Logourl black

Banks v. City of Emeryville

United States District Court for the Northern District of California
109 F.R.D. 535 (N.D. Cal. 1985)


Facts

On Halloween 1982, Mercedes Banks was arrested in Emeryville, California for public intoxication. She was brought to the Emeryville Police Department where she was placed in a holding cell. Later that night, the police station Banks was being held in caught fire and she burned to death inside. It was eventually determined that the fire originated in her mattress. Banks’ family (plaintiff) brought suit against the City of Emeryville (defendant) and the chief of the Emeryville Police Department (defendant), alleging under 42 U.S.C. § 1983 that the jail cell was inadequately furnished with dangerous material. The Banks family further contended that the police department inadequately supervised the jail, which lead to Banks’ death. The city argued that Banks’ death was a suicide. The defendants later filed a third party complaint against various parties who were responsible for manufacturing, distributing, and selling the mattress involved in Banks’ death. The defendants sought indemnification or contribution from these parties based on a theory that the mattress was a defective product. The third party defendant’s filed a motion to dismiss the third party complaint.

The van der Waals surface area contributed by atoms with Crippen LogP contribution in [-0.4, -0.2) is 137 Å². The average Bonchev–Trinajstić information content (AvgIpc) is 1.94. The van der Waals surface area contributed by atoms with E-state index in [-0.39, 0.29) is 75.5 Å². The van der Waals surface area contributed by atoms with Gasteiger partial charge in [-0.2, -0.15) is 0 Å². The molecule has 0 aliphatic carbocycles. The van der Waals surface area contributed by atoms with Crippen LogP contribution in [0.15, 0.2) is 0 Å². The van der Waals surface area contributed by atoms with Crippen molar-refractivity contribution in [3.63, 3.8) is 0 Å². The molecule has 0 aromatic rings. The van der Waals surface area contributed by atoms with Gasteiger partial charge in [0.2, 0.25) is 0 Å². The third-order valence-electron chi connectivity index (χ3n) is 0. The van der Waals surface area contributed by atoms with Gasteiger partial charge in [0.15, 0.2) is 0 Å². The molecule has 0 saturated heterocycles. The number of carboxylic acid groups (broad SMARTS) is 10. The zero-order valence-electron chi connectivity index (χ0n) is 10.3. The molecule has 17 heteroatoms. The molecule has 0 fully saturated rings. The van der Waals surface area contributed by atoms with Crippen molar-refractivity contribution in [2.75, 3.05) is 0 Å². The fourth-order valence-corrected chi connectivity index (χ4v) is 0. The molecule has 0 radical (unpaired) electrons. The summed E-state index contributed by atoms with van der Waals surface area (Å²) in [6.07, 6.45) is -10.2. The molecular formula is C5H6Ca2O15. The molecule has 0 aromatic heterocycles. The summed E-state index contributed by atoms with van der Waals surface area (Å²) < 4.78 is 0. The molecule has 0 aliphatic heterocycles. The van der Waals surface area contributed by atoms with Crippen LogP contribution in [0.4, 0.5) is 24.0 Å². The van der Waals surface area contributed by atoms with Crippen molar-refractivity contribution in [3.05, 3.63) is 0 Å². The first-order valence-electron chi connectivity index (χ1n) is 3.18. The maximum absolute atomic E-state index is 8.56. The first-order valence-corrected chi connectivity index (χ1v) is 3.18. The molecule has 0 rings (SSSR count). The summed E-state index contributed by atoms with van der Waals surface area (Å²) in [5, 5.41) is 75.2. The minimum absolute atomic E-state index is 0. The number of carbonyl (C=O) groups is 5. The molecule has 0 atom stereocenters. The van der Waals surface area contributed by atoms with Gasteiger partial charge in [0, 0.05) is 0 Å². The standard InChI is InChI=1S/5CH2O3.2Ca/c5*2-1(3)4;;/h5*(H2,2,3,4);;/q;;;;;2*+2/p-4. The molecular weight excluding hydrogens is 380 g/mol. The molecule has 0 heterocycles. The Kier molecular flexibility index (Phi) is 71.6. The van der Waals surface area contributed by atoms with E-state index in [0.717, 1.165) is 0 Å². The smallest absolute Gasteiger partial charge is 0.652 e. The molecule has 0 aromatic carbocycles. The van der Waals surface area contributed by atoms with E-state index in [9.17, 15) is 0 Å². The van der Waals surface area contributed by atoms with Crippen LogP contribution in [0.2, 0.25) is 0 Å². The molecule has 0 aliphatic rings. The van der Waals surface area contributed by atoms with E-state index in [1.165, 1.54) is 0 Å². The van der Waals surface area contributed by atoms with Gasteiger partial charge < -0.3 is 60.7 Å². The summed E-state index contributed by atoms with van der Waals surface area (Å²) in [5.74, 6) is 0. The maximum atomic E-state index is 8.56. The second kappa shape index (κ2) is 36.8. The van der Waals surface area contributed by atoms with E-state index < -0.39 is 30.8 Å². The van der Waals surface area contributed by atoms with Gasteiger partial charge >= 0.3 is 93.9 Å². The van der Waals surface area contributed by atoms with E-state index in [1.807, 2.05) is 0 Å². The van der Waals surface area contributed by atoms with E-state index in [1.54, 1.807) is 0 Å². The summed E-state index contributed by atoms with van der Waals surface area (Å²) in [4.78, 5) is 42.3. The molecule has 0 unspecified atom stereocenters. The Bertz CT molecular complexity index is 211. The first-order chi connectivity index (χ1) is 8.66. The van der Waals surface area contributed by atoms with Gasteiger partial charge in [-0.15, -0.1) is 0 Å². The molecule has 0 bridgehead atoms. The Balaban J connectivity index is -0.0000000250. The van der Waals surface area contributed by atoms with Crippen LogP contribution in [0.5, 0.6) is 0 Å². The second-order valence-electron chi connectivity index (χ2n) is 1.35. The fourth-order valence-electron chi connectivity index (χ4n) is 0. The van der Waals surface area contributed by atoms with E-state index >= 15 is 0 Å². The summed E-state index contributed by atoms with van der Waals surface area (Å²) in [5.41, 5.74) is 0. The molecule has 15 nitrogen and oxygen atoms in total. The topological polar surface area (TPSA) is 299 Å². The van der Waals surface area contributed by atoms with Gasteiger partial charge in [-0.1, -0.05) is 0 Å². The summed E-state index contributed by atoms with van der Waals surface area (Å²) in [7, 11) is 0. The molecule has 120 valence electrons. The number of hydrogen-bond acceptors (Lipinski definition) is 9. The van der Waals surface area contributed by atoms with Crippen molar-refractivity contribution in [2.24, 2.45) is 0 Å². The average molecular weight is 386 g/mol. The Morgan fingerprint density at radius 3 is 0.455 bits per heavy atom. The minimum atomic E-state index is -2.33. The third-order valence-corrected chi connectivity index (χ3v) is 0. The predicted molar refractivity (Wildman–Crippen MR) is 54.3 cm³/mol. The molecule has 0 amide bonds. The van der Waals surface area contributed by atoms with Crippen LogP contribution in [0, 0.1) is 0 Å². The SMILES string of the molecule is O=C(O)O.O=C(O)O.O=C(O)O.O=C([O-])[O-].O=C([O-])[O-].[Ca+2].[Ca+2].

Rule of Law

The rule of law is the black letter law upon which the court rested its decision. To access this section, start your 7-day free trial of Quimbee for Law Students.

Issue

The issue section includes the dispositive legal issue in the case phrased as a question. To access this section, start your 7-day free trial of Quimbee for Law Students.

Holding and Reasoning (Williams, J.)

The holding and reasoning section includes:

  • A “yes” or “no” answer to the question framed in the issue section;
  • A summary of the majority or plurality opinion, using the CREAC method; and
  • The procedural disposition (e.g. reversed and remanded, affirmed, etc.).

To access this section, start your 7-day free trial of Quimbee for Law Students.

Here's why 78,000 law students rely on our case briefs:

  • Reliable - written by law professors and practitioners not other law students.
  • The right length and amount of information - includes the facts, issue, rule of law, holding and reasoning, and any concurrences and dissents.
  • Access in your class - works on your mobile and tablet.
  • 10,692 briefs - keyed to 140 casebooks.
  • Uniform format for every case brief.
  • Written in plain English - not in legalese and not just repeating the court's language.
  • Massive library of related video lessons - and practice questions.
  • Ability to tag case briefs in an outlining tool.
  • Top-notch customer support.
Start Your Free Trial Now